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6,809
Posted By Franklin52
The print command appends a newline after a...
The print command appends a newline after a string and the printf doesn't.
6,809
Posted By Franklin52
Another approach: awk -F\" 'BEGIN{print...
Another approach:
awk -F\" 'BEGIN{print "Cust-Number,Cust-Name,Cust-Town,Cust-Purchase"}
/hobby/ || !NF{next}
/purchase/{print $2; next}
{printf $2 ","}
' file
979
Posted By Franklin52
If your grep doesn't support the -A and the -B...
If your grep doesn't support the -A and the -B options you can try:
awk 'NR==FNR{if($0 ~ /error/){n=NR}next}FNR > n-4 && FNR < n+4' /home/file.txt /home/file.txt
2,139
Posted By Franklin52
Try this: awk 'NR % 6 {printf $0 FS; next}1' ...
Try this:
awk 'NR % 6 {printf $0 FS; next}1' file
2,076
Posted By Franklin52
Use double quotes instead of single quotes to...
Use double quotes instead of single quotes to expand the shell variables:
sed -n "/$FromTime/,/$ToTime/p" $logFile > new_log.log
764
Posted By Franklin52
Please show what you have tried so far.
Please show what you have tried so far.
813
Posted By Franklin52
Thread closed, continue here: ...
Thread closed, continue here:

https://www.unix.com/linux/255080-small-problem.html
691
Posted By Franklin52
With printf you can use the width trick,...
With printf you can use the width trick, something like:
date | awk '{ printf("%s %*s\n", $2, 2, $3) }'
874
Posted By Franklin52
The sub function replaces only the field and...
The sub function replaces only the field and preserves the field separators, $1="" or $1=x doesn't.
874
Posted By Franklin52
Try this: awk -F\| 'NR==FNR{i=$1;sub($1,x);...
Try this:
awk -F\| 'NR==FNR{i=$1;sub($1,x); a[i]=$0; next} $1 in a{print $0 a[$1]}' input2.txt input1.txt
4,194
Posted By Franklin52
With awk: awk '!p{p=sub("2Z694-00609",x)}1'...
With awk:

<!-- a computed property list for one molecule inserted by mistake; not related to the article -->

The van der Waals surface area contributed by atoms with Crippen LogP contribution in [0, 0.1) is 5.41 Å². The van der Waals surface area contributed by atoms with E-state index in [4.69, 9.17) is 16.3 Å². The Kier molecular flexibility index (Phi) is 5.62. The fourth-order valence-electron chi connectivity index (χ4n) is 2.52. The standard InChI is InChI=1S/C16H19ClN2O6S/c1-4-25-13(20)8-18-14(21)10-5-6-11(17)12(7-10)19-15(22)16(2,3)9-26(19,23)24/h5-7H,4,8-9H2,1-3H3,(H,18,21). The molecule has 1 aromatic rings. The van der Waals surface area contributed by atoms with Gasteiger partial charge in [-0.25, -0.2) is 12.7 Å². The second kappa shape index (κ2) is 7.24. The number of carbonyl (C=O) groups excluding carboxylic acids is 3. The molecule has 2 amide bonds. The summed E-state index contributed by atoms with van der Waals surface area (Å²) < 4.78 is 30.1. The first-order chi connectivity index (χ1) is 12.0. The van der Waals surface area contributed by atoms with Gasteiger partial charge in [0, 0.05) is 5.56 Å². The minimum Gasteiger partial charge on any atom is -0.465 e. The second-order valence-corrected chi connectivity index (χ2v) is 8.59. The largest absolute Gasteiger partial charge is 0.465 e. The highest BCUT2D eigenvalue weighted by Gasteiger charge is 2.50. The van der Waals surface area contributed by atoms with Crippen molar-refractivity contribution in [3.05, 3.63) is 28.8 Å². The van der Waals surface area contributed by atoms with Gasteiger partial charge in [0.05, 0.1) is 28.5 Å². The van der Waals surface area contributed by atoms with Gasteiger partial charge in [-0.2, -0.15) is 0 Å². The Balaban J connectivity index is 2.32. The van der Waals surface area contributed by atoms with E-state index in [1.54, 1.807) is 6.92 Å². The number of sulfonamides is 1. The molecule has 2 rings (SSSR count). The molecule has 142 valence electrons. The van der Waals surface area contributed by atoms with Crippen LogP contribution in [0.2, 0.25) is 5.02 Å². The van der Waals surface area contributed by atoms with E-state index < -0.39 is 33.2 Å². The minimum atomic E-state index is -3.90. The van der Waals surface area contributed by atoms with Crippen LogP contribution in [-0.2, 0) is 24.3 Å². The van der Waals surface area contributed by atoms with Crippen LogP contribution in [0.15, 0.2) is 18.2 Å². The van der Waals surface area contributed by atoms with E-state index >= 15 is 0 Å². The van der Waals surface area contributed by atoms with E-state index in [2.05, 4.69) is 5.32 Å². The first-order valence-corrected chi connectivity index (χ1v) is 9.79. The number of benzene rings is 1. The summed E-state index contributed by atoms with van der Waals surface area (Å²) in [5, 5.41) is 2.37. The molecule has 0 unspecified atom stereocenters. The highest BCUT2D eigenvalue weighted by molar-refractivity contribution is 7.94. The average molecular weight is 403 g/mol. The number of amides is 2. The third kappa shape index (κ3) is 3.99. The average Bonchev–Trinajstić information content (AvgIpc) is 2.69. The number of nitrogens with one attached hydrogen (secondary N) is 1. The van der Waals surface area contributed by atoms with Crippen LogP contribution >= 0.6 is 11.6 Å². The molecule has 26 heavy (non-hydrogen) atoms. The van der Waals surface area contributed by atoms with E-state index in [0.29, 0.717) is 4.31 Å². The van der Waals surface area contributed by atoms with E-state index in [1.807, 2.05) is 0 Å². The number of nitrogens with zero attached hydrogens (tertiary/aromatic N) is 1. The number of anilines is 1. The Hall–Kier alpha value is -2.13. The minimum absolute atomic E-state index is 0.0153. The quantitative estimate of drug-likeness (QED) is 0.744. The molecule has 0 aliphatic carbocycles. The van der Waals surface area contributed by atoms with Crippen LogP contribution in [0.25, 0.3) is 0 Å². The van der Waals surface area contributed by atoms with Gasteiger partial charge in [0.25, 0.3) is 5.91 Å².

awk '!p{p=sub("2Z694-00609",x)}1' file
2,272
Posted By Franklin52
I'm sorry, the first command should be: ...
I'm sorry, the first command should be:
newvar=$($var1 | awk '{print $1}')
19,288
Posted By Franklin52
Indeed :D
Indeed :D
2,828
Posted By Franklin52
Sure. df -h | awk 'NF==1{f=$1;getline;$0=f FS...
Sure.
df -h | awk 'NF==1{f=$1;getline;$0=f FS $0} int($5) >=80 {print "CRITICAL\n" $1 " has reach " $5}' file

Explanation:

NF==1{f=$1;getline;$0=f FS $0} -> if the line has 1 field add the...
4,633
Posted By Franklin52
Something like this? ls -l 1*
Something like this?
ls -l 1*
1,640
Posted By Franklin52
This should be more efficient: awk -F"[# ]"...
This should be more efficient:
awk -F"[# ]" 'NR==FNR{a[$1]=$1;next}$NF in a {print $1, $2, a[$NF]}' list.txt testfile.txt
2,175
Posted By Franklin52
/^RC No/ - Matches the pattern at the beginning...
/^RC No/ - Matches the pattern at the beginning of the line
NF means the number of fields and $NF means the last field
2,175
Posted By Franklin52
Something like this? awk '/RC...
Something like this?
awk '/RC No/{close(f);f=$4}{print >> f}' test.txt
2,175
Posted By Franklin52
Or maybe something like: awk...
Or maybe something like:
awk '/^TD/{close(f);f=$2}{print >> f}' file
3,098
Posted By Franklin52
Everyone at the UNIX and Linux Forums gives their...
Everyone at the UNIX and Linux Forums gives their best effort to reply to all questions in a timely manner. For this reason, posting questions with subjects like "Urgent!" or "Emergency" and...
1,472
Posted By Franklin52
awk '{$1=$1}1' RS= file
awk '{$1=$1}1' RS= file
Forum: Programming 03-05-2014
1,756
Posted By Franklin52
Try to run the sql string like this: ...
Try to run the sql string like this:
DoCmd.RunSQL SQL_NEW
Forum: Programming 03-05-2014
1,756
Posted By Franklin52
The SQL string should be probably like: SQL_NEW...
The SQL string should be probably like:
SQL_NEW = "UDATE tblDataBuch SET Gedruckt = '" & CInt(blnVariable) & "' WHERE Gedruckt = 0;"
or
SQL_NEW = "UDATE tblDataBuch SET Gedruckt = " &...
1,472
Posted By Franklin52
Try this: awk '$1=$1' RS= file
Try this:
awk '$1=$1' RS= file
1,861
Posted By Franklin52
You can try something like: awk...
You can try something like:
awk '{for(i=1;i<=NF;i+=2)printf $i ":" $(i+1) FS}{print ""}' file
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